Hooray for Six Years of Noby Noby Boy!
Exactly one week and six years ago, Namco Bandai published Keita Takahashi’s Noby Noby Boy on the PlayStation 3. I bought the game a couple of years later when it went on sale, as I recall. Back when it came out I still read gaming media juggernaut IGN, which panned the game for looking like it could have come out on the PS1. Though that claim is obviously false considering its absolute dependence on dynamic physics, I took it at face value and hesitated before buying it.
Now, I play it more than any of the other PS3 games I ever bought. Whenever I need to unwind and experience some nonlinear (or very linear, depending on what we’re talking about) wackiness, I turn it on and play for an hour or two. Sometime I just lie on the couch and leave the controller on the table, letting the strange wormlike Boy wander gently through the procedurally generated landscapes.
Flat and pastel-bright, the planets of Noby Noby Boy are all named after the planets of our solar system. To play the game, you choose a planet, Earth’s moon, or the sun, and launch out of the chimney of a house that looks like a face. There are no goals other than PlayStation Trophies, and the point of the game is precisely that it has no point. You manipulate the lengthy, rubbery body of Boy, stretching, bouncing, and flying through the air while interacting with structures and AI controlled characters.
These curious denizens don’t have much to say––nothing, to be exact––and are usually content to bumble around, riding various vehicles or assorted alien animal beings. Some of them carry signs, while others just stand there or wander aimlessly. While they are aware of you, and will scatter when you try to painlessly devour (and expel) them, they don’t seek you out. That said, they will take a ride on your back if you let them. And their grip is, frankly, stupendous, as they can hang on effortlessly while you corkscrew through the sky.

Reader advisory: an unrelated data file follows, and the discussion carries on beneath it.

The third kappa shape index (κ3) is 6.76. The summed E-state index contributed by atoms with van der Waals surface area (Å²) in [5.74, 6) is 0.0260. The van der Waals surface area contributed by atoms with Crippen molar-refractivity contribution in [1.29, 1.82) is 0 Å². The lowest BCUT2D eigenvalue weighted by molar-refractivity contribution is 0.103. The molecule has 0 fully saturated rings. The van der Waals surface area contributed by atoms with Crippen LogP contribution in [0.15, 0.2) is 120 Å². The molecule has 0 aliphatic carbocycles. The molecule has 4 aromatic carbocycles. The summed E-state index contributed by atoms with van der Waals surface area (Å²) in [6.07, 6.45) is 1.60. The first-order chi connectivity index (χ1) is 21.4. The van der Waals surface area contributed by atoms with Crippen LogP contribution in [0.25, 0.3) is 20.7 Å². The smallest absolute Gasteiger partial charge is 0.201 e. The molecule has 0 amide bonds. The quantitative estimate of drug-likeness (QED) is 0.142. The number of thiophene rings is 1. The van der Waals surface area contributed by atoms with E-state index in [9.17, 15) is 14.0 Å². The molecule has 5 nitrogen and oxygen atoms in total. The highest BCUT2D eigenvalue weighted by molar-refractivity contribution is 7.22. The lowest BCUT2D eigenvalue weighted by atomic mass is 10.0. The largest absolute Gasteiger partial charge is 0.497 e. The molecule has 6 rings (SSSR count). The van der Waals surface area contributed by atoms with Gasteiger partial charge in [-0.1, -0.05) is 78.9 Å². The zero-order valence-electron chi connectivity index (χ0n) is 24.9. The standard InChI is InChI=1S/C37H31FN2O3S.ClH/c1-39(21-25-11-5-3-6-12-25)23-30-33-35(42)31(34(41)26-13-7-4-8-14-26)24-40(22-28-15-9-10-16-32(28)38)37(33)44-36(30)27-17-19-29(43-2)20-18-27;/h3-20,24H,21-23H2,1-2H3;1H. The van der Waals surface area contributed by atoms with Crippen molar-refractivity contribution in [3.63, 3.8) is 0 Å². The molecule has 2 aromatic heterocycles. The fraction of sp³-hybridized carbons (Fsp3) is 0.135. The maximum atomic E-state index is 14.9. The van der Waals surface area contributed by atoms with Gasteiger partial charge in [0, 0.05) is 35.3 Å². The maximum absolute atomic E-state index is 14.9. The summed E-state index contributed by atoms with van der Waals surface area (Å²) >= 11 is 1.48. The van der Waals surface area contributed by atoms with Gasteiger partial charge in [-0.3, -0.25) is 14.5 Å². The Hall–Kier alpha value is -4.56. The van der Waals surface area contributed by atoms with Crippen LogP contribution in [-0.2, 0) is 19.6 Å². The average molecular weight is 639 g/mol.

Enjoying the game means riding a wave of spontaneous weirdness and glee. It’s an entirely experimental game that requires little of the player except curiosity and the ability to take joy in purely tactile and intrinsic rewards for putting effort into the game. You don’t earn points or get in-game recognition for doing much of anything (exceptions will be detailed below), but I still take immense satisfaction in curling around a giant apple, shoving my body through a tunnel, diving through doughnut clouds, and dancing with strobing lights.
Takahashi, who also created Katamari Damacy, has once again created a world that is relatively simplistic but also benevolent. Everything moves the way one would expect, and that gives the surreal fantasy landscapes a sense of weight and, ultimately, fun. You, as Boy, are neither the centre of attention in this world nor a nonentity; you’re mostly just glad to exist and knot yourself into a pretzel.
Like Katamari, Noby Noby Boy has two layers to it, one bound to the Earth and the other much more cosmic. While the game has no progression for each individual player, the length that each Boy (player) stretches is added to the gigantic Girl, a space-travelling bearer of good tidings. As the game kept being played, Girl would stretch to reach more and more heavenly bodies, unlocking new levels. By providing a common goal rather than an individual one, Takahashi gives players both a stress-free experience free from the risk of failure and an end to strive for. Now that Girl has reached all the way back to Earth, though, the game is in a state of limbo. Its space-stretching journey at an end, Noby Noby Boy persists at its most basic level: a wonderful dream to inhabit for short intervals, soaking in its warm and strange energy to make one’s real life a bit more bearable.